Collections: Asian Art: Durga Slaying the Buffalo Demon, Raktabij, and Kali Lapping up the Demon's Blood, Page from a Markandeya Purana Series

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    Durga Slaying the Buffalo Demon, Raktabij, and Kali Lapping up the Demon's Blood, Page from a Markandeya Purana Series

    • Culture: Indian
    • Medium: Opaque watercolor on paper
    • Place Made: Chamba, Punjab Hills, India
    • Dates: 1800-1825
    • Dimensions: sheet: 11 1/8 x 15 in. (28.3 x 38.1 cm) image: 9 5/8 x 13 1/2 in. (24.5 x 34.3 cm)  (show scale)
    • Collections:Asian Art
    • Museum Location: This item is not on view
    • Accession Number: 36.245
    • Credit Line: Gift of Dr. Ananda K. Coomaraswamy
    • Rights Statement: No known copyright restrictions
    • Caption: Indian. Durga Slaying the Buffalo Demon, Raktabij, and Kali Lapping up the Demon's Blood, Page from a Markandeya Purana Series, 1800-1825. Opaque watercolor on paper, sheet: 11 1/8 x 15 in. (28.3 x 38.1 cm). Brooklyn Museum, Gift of Dr. Ananda K. Coomaraswamy, 36.245
    • Image: overall, 36.245_IMLS_SL2.jpg. Brooklyn Museum photograph
    • Catalogue Description: The combined episodes of Durga's attack on the demon and Kali's lapping up his blood are here presented in one highly energized composition. A great orange-red monster with a human body, bird's claws, buffalo horns, white tusks, and a ferocious expression, is represented at the right. The multi-armed crowned goddess Durga, astride her tiger vehicle, pierces the demon and attacks with her numerous weapons, while the black goddess Kali extends her long tongue to lap up the blood shed by the demon before it touches the ground and coagulates into new asuras (demons). Some of the blood is transformed into numerous tiny Raktabij demons, emerging from the bloodbath who continue the battle. The violent scenes of bloody battle express the dynamic energy of the Goddess. These two episodes are related in the Devi Mahatmya text of the Markandeya Purana, in which the Goddess destroys various forms of demons, but multiple episodes incorporated in the same miniature is unusual. The Bhayanaka rasa, or the terrible sentiment, is predominant in this scene. Depiction of Devi in her frightening form of Kali, engaged in devouring up the blooddrops and tiny demons emerging from them, successfully conveys the sentiment here. This independent page is not associated with any known Devi Mahatmya manuscript from the hills, but is here attributed to Chamba, which was noted for a predominantly red and yellow palette and produced many illustrated Devi Mahatmya manuscripts. One may compare these stylistic characteristics with the more refined versions of this subject in the Devi Mahatmya in Guler, c. 1740-1781 (Aijazuddin 1977: 48). From Accession Card: Rather large and very coarse miniature painting, of Durga slaying the demon Mahisa (the asura Mahisa) with a flock of arrows, an illustration from the Markandeya Purana, a collection of mythological legends. The asura, a huge orange red monster with a human body, birds claws, an animal's white tusks, and a ferocious expression, is represented as rising from the purple emanation coming from the mouth of a demon. This demon, a gaunt female nude save for a dhoti, and with straight hair flying out behind, sits in one corner exhaling this emanation. The asura has a short dhoti and a white sash (kamarband) with yellow flower ends. Bells hang from the sides of the scarf around the waist. He also has armlets (bhuja-band), necklaces (mala) and bracelets (kankana). Close to the edge of the emanation are quantities of tiny asuras, colored the same as the emanation. The devi, astride a tiger, has eight arms. Two are used in shooting the crescent pointed arrow at the asura. The others hold a mace, a spear (sakti), a feather, a sword, a noose (pasa) and a conch (sankha). She has a full red skirt (ghagara) with a blue edge, a purple sash, a short green coli, a pointed crown (mukuta) and a quiver of arrows. She wears necklaces, earrings, armlets and bracelets and has her finger and toe nails dyed henna (mihamda). The background is yellow, save for a few streaks of green to represent the ground. On this are a white bowl and a white feather like the one the Devi is holding. The painting has a red border and is mounted on a slightly larger sheet of paper. Condition: It has been folded once across the center and the crease still shows. The paint is chipped and rubbed in many places and the edges are dog-eared and torn.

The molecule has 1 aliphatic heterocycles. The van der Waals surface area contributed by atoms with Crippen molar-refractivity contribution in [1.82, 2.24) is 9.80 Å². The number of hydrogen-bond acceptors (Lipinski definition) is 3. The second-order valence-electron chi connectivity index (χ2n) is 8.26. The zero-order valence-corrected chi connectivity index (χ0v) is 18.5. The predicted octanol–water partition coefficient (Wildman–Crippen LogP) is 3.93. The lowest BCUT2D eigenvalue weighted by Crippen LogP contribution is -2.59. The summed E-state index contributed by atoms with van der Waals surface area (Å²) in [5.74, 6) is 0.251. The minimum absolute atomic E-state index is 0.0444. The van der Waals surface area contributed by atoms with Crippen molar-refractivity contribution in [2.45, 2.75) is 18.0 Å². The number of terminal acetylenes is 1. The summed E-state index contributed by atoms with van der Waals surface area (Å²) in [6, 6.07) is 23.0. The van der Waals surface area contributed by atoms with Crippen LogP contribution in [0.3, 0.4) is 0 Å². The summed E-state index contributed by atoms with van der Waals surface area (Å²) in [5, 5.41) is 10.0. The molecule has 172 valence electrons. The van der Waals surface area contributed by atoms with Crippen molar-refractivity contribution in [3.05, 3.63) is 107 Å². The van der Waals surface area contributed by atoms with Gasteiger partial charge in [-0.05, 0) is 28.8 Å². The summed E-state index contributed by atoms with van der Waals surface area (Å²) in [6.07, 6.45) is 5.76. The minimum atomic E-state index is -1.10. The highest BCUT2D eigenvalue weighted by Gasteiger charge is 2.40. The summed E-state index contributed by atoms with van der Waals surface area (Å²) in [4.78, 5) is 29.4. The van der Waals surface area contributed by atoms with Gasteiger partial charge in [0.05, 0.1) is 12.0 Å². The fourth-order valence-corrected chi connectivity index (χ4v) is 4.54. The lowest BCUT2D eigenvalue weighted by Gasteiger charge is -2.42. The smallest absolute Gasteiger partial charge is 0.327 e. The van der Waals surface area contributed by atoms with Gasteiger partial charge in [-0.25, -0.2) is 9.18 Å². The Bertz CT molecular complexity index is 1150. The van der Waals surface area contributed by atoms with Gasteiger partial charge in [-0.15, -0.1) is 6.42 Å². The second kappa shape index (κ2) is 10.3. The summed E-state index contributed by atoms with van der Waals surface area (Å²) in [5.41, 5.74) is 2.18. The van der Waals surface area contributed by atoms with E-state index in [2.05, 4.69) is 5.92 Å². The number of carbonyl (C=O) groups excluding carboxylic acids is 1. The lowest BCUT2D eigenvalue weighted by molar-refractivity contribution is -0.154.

• Record Completeness: Good (73%)
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